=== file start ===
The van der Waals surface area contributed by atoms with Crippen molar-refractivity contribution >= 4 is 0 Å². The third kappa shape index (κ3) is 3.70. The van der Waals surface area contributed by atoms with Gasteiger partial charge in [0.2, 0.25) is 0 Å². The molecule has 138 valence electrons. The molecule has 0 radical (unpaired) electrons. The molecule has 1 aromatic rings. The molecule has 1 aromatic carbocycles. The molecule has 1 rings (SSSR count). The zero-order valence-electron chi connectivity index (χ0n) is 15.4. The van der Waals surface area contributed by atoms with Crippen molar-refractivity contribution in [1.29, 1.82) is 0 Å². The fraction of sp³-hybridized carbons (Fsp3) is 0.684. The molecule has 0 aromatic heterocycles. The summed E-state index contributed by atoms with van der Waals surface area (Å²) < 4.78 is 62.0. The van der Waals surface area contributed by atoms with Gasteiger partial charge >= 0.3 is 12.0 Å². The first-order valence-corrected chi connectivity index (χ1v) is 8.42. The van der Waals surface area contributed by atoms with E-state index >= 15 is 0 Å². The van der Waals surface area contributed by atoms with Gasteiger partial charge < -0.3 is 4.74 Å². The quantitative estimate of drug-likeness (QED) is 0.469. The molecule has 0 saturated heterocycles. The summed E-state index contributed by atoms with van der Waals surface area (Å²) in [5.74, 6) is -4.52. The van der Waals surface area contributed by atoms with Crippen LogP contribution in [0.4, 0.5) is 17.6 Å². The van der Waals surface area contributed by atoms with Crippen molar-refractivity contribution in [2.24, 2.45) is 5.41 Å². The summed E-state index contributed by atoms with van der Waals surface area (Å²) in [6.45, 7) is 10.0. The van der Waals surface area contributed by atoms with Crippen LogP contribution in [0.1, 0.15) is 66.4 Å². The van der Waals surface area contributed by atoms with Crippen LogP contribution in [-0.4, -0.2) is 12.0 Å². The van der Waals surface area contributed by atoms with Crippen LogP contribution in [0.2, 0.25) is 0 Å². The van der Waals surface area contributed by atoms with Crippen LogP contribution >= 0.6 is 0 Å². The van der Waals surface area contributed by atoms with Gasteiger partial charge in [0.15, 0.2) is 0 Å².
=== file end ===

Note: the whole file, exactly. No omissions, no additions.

The van der Waals surface area contributed by atoms with Crippen molar-refractivity contribution >= 4 is 0 Å². The third kappa shape index (κ3) is 3.70. The van der Waals surface area contributed by atoms with Gasteiger partial charge in [0.2, 0.25) is 0 Å². The molecule has 138 valence electrons. The molecule has 0 radical (unpaired) electrons. The molecule has 1 aromatic rings. The molecule has 1 aromatic carbocycles. The molecule has 1 rings (SSSR count). The zero-order valence-electron chi connectivity index (χ0n) is 15.4. The van der Waals surface area contributed by atoms with Crippen molar-refractivity contribution in [1.29, 1.82) is 0 Å². The fraction of sp³-hybridized carbons (Fsp3) is 0.684. The molecule has 0 aromatic heterocycles. The summed E-state index contributed by atoms with van der Waals surface area (Å²) < 4.78 is 62.0. The van der Waals surface area contributed by atoms with Gasteiger partial charge >= 0.3 is 12.0 Å². The first-order valence-corrected chi connectivity index (χ1v) is 8.42. The van der Waals surface area contributed by atoms with E-state index >= 15 is 0 Å². The van der Waals surface area contributed by atoms with Gasteiger partial charge < -0.3 is 4.74 Å². The quantitative estimate of drug-likeness (QED) is 0.469. The molecule has 0 saturated heterocycles. The summed E-state index contributed by atoms with van der Waals surface area (Å²) in [5.74, 6) is -4.52. The van der Waals surface area contributed by atoms with Crippen LogP contribution in [0.4, 0.5) is 17.6 Å². The van der Waals surface area contributed by atoms with Crippen molar-refractivity contribution in [2.24, 2.45) is 5.41 Å². The summed E-state index contributed by atoms with van der Waals surface area (Å²) in [6.45, 7) is 10.0. The van der Waals surface area contributed by atoms with Crippen LogP contribution in [0.1, 0.15) is 66.4 Å². The van der Waals surface area contributed by atoms with Crippen LogP contribution in [-0.4, -0.2) is 12.0 Å². The van der Waals surface area contributed by atoms with Crippen LogP contribution in [0.2, 0.25) is 0 Å². The van der Waals surface area contributed by atoms with Crippen LogP contribution >= 0.6 is 0 Å². The van der Waals surface area contributed by atoms with Gasteiger partial charge in [0.15, 0.2) is 0 Å².